The objective of this paper, then, is to point out that better linkages between the public media and the community of hazard-mitigation researchers and practitioners--whether the linkages are scientific, technological, or service-oriented--can make anti-hazard efforts more effective and, more important, can accelerate the shift in both the public's and the expert groups' thinking toward effective predisaster initiatives.
Our ability today to modify natural hazards is very limited, and perhaps will remain so for many decades or even centuries. But hazards need not inevitably lead to disaster. Wouldn't it be most heartening if the media could report minimal loss of life and property damage following a future earthquake that registered at 7.3 on the Richter scale, rather than thousands of lives lost and disrupted and damages in the billions of dollars or yen or pesos? It is possible to shift from an increasingly disaster-prone world to one where people live more harmoniously with nature and do not view natural hazards in a fatalistic way.
To this end, the electronic and print media could embark on a two-step process to enhance the quality of its hazard-related services.
The enormous technical resources of the major media could be very helpful to hazard-mitigation specialists with little or no adverse impact on media operations. In the post-disaster phase, for example, the facilities established by the media to report on an event are often far more robust and more promptly operational than those of relief organizations, whether governmental or voluntary. As the journalistic needs for the equipment are intermittent, sometimes as little as a few minutes per day, these channels are potentially available to specialists as a means for better assessing the nature and extent of damage, local relief requirements, the need for specialized recovery equipment, and unique problems or opportunities. The circuits can be used to answer such questions as: Is the airport open? What pharmaceuticals are needed? What technical/medical/organizational specialists are required? (Of course, the risk in relying on broadcasters facilities is that the media cover only those disasters they deem newsworthy and will not deploy equipment to cover other hazardous events, serious though they may be.)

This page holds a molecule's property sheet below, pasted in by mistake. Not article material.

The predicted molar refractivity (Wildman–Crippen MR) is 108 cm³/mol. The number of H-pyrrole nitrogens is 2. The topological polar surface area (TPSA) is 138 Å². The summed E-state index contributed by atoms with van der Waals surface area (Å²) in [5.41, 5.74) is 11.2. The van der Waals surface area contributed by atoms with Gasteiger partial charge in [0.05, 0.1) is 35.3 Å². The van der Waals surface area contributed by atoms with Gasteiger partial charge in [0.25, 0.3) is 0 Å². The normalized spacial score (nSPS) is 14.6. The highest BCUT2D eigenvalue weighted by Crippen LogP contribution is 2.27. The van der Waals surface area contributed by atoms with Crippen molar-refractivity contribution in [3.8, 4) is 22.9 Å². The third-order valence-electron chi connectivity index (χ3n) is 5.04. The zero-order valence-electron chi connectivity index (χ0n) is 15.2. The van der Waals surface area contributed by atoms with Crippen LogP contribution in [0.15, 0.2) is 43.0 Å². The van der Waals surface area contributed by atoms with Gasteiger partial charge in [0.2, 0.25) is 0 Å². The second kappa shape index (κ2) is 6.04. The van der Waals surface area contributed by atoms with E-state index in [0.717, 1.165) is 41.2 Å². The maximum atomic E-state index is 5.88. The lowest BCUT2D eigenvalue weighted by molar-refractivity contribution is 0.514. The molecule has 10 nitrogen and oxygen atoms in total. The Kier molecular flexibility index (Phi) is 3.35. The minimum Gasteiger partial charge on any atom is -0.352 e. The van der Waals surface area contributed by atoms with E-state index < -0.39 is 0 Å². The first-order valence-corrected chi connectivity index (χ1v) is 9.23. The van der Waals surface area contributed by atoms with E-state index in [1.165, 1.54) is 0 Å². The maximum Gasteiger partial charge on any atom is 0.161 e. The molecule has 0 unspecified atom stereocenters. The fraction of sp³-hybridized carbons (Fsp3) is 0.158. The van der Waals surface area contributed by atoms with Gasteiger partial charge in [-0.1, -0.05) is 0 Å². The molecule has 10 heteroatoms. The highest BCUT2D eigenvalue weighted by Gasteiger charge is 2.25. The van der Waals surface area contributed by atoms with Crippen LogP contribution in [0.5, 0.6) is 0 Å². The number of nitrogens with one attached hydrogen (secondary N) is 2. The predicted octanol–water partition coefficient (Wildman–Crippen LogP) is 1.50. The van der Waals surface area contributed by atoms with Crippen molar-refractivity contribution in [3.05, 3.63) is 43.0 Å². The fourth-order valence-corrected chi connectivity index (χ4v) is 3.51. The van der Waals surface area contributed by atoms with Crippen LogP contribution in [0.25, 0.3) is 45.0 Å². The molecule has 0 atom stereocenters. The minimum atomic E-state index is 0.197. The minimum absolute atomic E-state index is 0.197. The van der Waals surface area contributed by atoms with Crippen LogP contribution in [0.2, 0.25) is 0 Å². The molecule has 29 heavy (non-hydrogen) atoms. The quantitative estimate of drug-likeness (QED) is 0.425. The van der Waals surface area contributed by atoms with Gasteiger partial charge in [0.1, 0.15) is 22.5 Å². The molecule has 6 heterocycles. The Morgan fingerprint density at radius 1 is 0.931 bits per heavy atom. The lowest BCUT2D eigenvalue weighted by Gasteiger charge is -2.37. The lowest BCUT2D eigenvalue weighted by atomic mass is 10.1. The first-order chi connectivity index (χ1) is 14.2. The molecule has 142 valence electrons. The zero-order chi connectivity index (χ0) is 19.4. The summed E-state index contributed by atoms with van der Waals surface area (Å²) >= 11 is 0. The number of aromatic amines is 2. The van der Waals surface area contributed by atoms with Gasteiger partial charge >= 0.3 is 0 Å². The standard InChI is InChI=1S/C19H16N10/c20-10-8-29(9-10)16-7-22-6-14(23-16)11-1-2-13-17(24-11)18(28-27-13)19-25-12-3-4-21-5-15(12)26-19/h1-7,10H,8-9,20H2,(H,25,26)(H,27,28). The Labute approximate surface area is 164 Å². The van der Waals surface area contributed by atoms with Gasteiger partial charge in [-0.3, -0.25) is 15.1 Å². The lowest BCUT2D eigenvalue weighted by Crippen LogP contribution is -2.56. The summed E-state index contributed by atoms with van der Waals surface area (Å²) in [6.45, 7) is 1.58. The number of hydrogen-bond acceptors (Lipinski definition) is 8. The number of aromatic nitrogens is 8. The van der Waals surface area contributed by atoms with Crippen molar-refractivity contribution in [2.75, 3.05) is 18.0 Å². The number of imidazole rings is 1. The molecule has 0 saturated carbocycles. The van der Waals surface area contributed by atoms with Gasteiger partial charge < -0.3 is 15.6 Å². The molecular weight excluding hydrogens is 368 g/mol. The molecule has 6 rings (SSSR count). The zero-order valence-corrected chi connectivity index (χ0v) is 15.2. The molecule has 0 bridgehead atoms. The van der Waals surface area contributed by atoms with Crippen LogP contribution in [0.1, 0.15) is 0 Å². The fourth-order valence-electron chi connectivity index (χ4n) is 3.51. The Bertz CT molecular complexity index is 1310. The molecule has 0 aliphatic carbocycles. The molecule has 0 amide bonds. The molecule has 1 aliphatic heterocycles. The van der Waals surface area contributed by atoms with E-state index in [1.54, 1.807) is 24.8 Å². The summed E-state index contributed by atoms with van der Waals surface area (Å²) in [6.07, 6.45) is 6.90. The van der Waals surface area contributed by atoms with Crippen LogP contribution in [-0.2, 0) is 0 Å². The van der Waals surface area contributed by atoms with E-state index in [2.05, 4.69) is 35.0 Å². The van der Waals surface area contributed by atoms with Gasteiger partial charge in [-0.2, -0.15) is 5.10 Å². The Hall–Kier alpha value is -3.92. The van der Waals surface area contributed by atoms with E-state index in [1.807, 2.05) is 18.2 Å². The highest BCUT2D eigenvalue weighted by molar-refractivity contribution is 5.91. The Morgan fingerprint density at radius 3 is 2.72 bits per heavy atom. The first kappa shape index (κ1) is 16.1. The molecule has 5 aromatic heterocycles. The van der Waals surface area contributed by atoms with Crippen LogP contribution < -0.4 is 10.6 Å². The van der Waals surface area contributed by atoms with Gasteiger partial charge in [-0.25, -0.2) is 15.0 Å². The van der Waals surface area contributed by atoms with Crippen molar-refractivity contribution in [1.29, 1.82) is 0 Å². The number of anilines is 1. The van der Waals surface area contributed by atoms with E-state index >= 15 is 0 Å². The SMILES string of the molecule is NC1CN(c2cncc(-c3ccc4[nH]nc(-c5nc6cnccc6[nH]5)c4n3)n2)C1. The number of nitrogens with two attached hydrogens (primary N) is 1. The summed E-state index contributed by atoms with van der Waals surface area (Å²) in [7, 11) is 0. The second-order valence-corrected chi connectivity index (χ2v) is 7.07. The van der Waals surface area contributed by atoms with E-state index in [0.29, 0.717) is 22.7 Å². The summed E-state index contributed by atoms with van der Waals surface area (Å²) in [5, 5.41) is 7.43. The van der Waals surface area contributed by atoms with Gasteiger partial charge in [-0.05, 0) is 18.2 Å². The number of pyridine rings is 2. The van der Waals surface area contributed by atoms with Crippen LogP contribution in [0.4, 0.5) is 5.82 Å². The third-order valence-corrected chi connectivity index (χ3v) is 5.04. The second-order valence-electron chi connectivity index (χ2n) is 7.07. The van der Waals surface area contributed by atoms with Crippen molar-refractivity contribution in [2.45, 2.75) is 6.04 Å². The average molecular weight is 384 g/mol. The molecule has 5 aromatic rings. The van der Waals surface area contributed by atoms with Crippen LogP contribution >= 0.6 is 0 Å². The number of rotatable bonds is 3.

Similarly, as predictive capabilities improve, as they have for meteorological events and as they can for geophysical phenomena, a more systematic worldwide linkage with the media could improve early warning and can go to the next step in promoting an evacuation or alternative protective strategy. For example, television and radio receivers might potentially be adapted to enable them to deliver warnings even if they are turned off at the time. That could be crucially important, for example, if techniques for tornado prediction, siting and tracking are enhanced or if coastal-area storm flooding can be predicted more accurately. In essence, a high-technology approach such as building an early- warning capability into radios or television sets is but one step removed from the concept of public air-raid sirens. It should raise no issue of privacy and the technology is certainly not beyond our grasp.
Indicative of the problem--and the opportunity--is the recent flooding in Brazil, and particularly in the Rio de Janeiro area, where poorly constructed buildings on steep slopes slid down the hills and collapsed under heavy, but not unpredicted, torrential rains. Hundreds lost their lives. No doubt, the principal cause of this tragedy was the inappropriate development of land. These steep slopes should have been left in their virgin state or, at most, converted to recreational use. Instead, they first became plantations, which destabilized the slopes, and more recently became squatters' settlements. The long-term solution is outside the capabilities of either the media or of hazard experts, but the exposure to risk can be greatly reduced if the inhabitants of these steep slopes had been more aware of the risks and if an early- warning system and evacuation plan had been set up before the rains inevitably came.
Here the media have the definitive opportunity to play a leadership role in the transition in thinking and action away from post-disaster relief and toward preparedness and hazard mitigation. They can convey, for example, this kind of credible, non-sensational, but valuable message to the public: A healthy future will require hazard-resistant structures, properly located, complemented by timely evacuation techniques and a rapidly responsive, efficient post-disaster relief system.